Hydrogels are everywhere in the world, particularly within living organisms[iv], where their hydrophilic polymer networks enable them to absorb significant amounts of water[v]. These versatile materials find applications as scaffolds in tissue engineering[vi], providing temporary support for cells[vii], and serving as carriers in drug delivery systems[viii][ix].

Properties of Hydrogels:

  • Biocompatibility: Many hydrogels are biocompatible, meaning they are well-tolerated by living tissues without causing significant adverse reactions. This property is essential for their use in biomedical applications such as wound healing, contact lenses, and drug delivery systems[x]. Biological hydrogels originate from existing constituents within body tissues, namely collagen, hyaluronic acid (HA), or fibrin. These substances, collagen, HA, and fibrin, are naturally present in the extracellular matrix of mammals. Collagen, as a primary structural element in tissues, inherently possesses cell-signaling domains that facilitate cell growth. To transform collagen into a hydrogel with enhanced mechanical properties, it necessitates chemical crosslinking, crosslinking through UV light or temperature, or a combination with other polymers. Resulting collagen hydrogels exhibit non-toxicity and biocompatibility[xi].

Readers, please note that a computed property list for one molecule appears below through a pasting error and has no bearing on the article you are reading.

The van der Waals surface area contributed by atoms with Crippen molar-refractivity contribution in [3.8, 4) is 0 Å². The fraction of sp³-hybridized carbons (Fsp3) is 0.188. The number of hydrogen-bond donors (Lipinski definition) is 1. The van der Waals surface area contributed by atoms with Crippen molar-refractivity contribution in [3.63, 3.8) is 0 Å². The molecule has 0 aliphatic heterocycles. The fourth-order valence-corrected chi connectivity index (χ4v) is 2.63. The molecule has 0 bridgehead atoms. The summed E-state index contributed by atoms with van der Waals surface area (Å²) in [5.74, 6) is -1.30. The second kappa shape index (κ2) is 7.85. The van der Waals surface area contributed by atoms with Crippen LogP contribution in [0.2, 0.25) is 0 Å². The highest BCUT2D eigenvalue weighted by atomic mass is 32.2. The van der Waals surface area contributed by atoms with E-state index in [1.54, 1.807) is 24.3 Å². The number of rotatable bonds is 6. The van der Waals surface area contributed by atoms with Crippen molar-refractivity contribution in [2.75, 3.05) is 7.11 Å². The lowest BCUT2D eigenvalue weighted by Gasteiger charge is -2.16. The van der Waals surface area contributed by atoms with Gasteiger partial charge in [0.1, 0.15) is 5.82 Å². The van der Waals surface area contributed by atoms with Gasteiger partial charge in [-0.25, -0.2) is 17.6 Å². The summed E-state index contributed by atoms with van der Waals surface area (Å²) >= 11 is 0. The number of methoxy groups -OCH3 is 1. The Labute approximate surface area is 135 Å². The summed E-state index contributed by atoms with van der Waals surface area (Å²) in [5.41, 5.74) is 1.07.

• Mechanical Properties: The mechanical properties of hydrogels can be tailored to mimic the characteristics of natural tissues. This tunability is essential for applications in tissue engineering, where hydrogels are used as scaffolds to support cell growth and regeneration[xii].
  • Permeability: Hydrogels can be designed to have controlled permeability, allowing for the selective passage of molecules based on size, charge, or other specific characteristics. This property is exploited in drug delivery systems to control the release of therapeutic agents[xiii].